Sources say that the OPEC+ talks are difficult, and it is possible to change the policy

The logo of the Organization of the Petroleum Exporting Countries (OPEC) outside OPEC headquarters in Vienna, Austria on April 9, 2020. REUTERS/Leonard Voyager/File photo Obtaining licensing rights

LONDON (Reuters) – OPEC+ talks on 2024 oil policy are difficult, making an extension of the previous agreement a possibility rather than deeper production cuts, four OPEC+ sources said on Tuesday.

The OPEC+ group, which includes the Organization of the Petroleum Exporting Countries (OPEC) and allies led by Russia, is scheduled to meet online on Thursday to set oil production levels for 2024, according to a draft agenda seen by Reuters on Monday.

The sources indicated that the meeting may be postponed again. An additional cut, a step the sources said would be considered, was not being actively discussed, two of the sources said.

One source said: “Everyone is sticking to their positions.”

The meeting has already been postponed from November 26. OPEC+ sources said this was due to a disagreement over production levels by African producers, but sources have since said that the group is close to reaching a compromise on this point.

By 14:18 GMT, the price of Brent crude oil rose 74 cents to $80.72 per barrel.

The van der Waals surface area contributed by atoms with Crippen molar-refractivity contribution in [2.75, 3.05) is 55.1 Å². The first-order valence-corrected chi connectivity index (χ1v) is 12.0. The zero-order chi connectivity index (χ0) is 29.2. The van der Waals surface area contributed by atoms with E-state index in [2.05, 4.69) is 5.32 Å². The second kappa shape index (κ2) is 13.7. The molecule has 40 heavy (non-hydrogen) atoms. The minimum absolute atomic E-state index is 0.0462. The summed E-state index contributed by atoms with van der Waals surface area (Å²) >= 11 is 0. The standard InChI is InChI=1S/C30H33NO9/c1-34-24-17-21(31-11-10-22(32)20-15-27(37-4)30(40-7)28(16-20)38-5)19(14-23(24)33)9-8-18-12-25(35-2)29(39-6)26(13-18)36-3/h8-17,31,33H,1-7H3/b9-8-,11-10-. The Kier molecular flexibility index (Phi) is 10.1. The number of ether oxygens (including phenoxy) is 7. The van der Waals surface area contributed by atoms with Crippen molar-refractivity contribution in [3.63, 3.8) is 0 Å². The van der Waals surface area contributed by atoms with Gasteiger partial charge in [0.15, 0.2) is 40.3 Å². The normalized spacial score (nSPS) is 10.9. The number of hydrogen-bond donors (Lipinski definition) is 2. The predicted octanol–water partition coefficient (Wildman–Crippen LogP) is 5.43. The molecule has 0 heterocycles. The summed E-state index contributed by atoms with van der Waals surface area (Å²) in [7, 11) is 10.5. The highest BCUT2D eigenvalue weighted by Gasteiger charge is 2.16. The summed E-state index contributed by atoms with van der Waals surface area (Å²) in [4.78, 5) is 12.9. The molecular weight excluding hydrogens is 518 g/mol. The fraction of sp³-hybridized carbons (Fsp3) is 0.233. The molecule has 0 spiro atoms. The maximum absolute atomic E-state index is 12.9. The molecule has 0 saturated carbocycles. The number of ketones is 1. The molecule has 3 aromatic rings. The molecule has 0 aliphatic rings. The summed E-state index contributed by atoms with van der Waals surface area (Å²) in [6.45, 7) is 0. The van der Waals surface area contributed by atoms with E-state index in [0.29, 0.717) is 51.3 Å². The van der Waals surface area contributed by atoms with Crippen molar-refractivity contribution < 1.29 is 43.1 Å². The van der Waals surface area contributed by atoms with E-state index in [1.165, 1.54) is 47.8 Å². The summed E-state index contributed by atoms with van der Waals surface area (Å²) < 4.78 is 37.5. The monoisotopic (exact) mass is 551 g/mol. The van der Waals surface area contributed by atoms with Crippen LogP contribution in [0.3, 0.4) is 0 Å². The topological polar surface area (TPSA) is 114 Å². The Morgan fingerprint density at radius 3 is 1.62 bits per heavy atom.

The previous OPEC meeting in June had already extended production cuts until 2024.

Saudi Arabia, Russia and other OPEC+ members have already pledged total oil production cuts of about five million barrels per day, or about 5% of daily global demand, in a series of steps that began in late 2022.

This includes Saudi Arabia’s additional voluntary production cut of 1 million barrels per day, which is scheduled to end at the end of December, and a reduction in Russian exports by 300,000 barrels per day until the end of the year.

See also  Home sales are down for the ninth month

(Reporting by Maha El-Dahan, Ahmed Ghaddar, Olesya Astakhova, and Lamin Sheikhi) Additional writing and reporting by Alex Lawler, editing by Kirsten Donovan, Susan Fenton and David Goodman.

Our standards: Thomson Reuters Trust Principles.

Obtaining licensing rightsopens a new tab

Maha reports on energy and commodities in the Middle East. She has been a Reuters journalist for 15 years and has covered stories across Egypt, the Gulf, Yemen, Iraq, Syria, Lebanon and Jordan. She previously managed the Lebanon, Syria and Jordan offices. Contact: @maheldahan

Leave a Reply

Your email address will not be published. Required fields are marked *